University researchers are conducting a phase one clinical trial that will look at the potential therapeutic effect that a class of HIV drugs can have on the progression of Alzheimer’s Disease.
The 2.5 year clinical trial was funded through a $750,000 grant from the Alzheimer’s Association Part the Cloud Translational Research Funding program, which the researchers learned they would receive at the end of 2019. This initiative is a relatively new program funded by the largest private financial supporter of Alzheimer’s research in the world, said Stephen Salloway, director of neurology and the memory and aging program at Butler Hospital, Martin M. Zucker professor of psychiatry and human behavior and professor of neurology and co-principal investigator of the trial. “This is a very prestigious award, and we are very excited to have this opportunity.”
The researchers’ primary goal for this trial is to test an HIV drug called emtricitabine, sold as Emtriva, in older people with Alzheimer’s disease to ensure that the drug is safe and that patients tolerate it well, Salloway said. Their secondary goal is to look at the effect that emtricitabine has on inflammation, memory and daily function. “This is a very favorable circumstance for research since we have the drug on the shelf, and we can repurpose (it) for another disease,” Salloway said.
The study was inspired by earlier experiments conducted by John Sedivy, Hermon C. Bumpus professor of biology and professor of medical science and co-principal investigator of the current clinical trial. The prior studies found that an HIV drug, Lamivudine, could decrease inflammation in various mice tissues. Lamivudine blocks the activity of the HIV-linked reverse transcriptase enzyme, a molecular substance that allows HIV to replicate and incorporate into people’s DNA. The findings showed that retrotransposable elements, which are portions of DNA that can reinsert into other parts of a person’s genome, were likely implicated in this inflammation.
While these retrotransposable elements are normally suppressed and therefore unnoticed by the body, Sedivy’s research suggests that the aging body reacts to the activation of the retrotransposable elements and triggers a response from the immune system. This leads to “sterile inflammation.” While most types of inflammation are a response to an infection, sterile inflammation is different because, as far as doctors can tell, those experiencing it are not necessarily infected. “More recently, it is now believed that this sterile inflammation … may not be the cause, but it exacerbates diseases normally associated with old age,” Sedivy said.
Patients with Alzheimer’s disease, or other neurologic diseases, have been shown to have inflammation in the brain. “No one really knows where this neuroinflammation is coming from. Our idea is that it might be coming from these retrotransposable elements,” Sedivy added.
After discovering what may be a link between the elements and aging-affiliated diseases, Sedivy approached Salloway, who has conducted numerous Alzheimer’s studies.
The team for this project also includes University researchers and partners abroad. Rami Kantor, professor of medicine at the division of infectious diseases, HIV physician-scientist and co-director of Providence/Boston Center for AIDS Research Basic Science Core, was approached by Sedivy, who expressed interest in the potential incorporation of HIV medications for non-HIV purposes. “My role is to follow the (study participants) clinically to make … sure (the medications) are safe.”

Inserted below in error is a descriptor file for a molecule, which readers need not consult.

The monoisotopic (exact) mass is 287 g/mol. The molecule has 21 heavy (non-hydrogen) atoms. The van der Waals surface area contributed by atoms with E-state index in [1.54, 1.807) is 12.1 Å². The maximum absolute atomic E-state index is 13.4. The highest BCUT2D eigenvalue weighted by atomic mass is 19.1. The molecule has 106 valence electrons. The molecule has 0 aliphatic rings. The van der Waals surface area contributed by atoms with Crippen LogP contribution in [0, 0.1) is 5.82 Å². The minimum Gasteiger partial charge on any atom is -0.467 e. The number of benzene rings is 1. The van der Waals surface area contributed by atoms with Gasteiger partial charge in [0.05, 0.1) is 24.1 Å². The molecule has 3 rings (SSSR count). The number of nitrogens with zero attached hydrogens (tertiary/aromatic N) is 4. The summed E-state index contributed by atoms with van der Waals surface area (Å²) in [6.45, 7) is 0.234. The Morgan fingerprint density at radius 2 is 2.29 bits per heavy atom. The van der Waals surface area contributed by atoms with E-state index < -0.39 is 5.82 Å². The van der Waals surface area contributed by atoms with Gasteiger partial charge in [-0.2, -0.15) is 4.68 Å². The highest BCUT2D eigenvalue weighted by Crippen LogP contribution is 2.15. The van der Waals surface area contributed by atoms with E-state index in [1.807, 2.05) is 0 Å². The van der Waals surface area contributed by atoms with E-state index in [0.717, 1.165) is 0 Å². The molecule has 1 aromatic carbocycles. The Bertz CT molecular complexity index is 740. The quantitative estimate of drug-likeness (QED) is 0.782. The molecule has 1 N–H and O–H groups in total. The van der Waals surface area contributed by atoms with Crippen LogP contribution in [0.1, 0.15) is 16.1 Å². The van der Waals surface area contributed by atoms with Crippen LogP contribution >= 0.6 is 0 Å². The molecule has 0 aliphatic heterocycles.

For this clinical trial, the researchers are focusing on emtricitabine. “While very similar to Lamivudine, (emtricitabine) has (fewer) side effects, and it is a bit more efficacious,” Kantor said. Yet, the “mechanism of action is the same.”
Emtricitabine is currently prescribed to millions of people as HIV therapy and is “very well tolerated,” Sedivy said. Still, the researchers are concerned about unanticipated side effects that these drugs may have when given to the target subjects of the study: older people and specifically older people with Alzheimer’s disease. But older people with HIV have already been using these kinds of drugs without experiencing adverse reactions exceeding those of younger patients, so “there really are no significant red flags,” Sedivy said.
Using emtricitabine and lamivudine in individuals without HIV is not an entirely novel concept. Some people who are at high risk of developing HIV have already taken lamivudine and emtricitabine as components of their treatment and have mostly tolerated the drugs, Kantor said.
The researchers are awaiting final approval from the Institutional Review Board. Afterwards, the company that produces Emtriva, Gilead Sciences Inc., will prepare and supply the drug for the research.
Following media coverage of the trial, people have expressed interest in participating in the study. The double-blind study will provide 25 participants with the active emtricitabine drug and 10 others with a placebo, which is an inactive control drug. All 35 participants will have to have early Alzheimer’s disease to qualify for the trial.
“There is the big hope and expectation, which I think everybody shares, that this will possibly be a cure for Alzheimer’s,” Sedivy said. But the phase one clinical trial that the researchers are undertaking “is the very first baby step in that direction.”
Correction: A previous version of this article referred to Rami Kantor as the "co-director of Providence/Boston Center for AIDS Research," when in fact, Kantor is the "co-director of the Providence/Boston Center for AIDS Research Basic Science Core." The Herald regrets the error.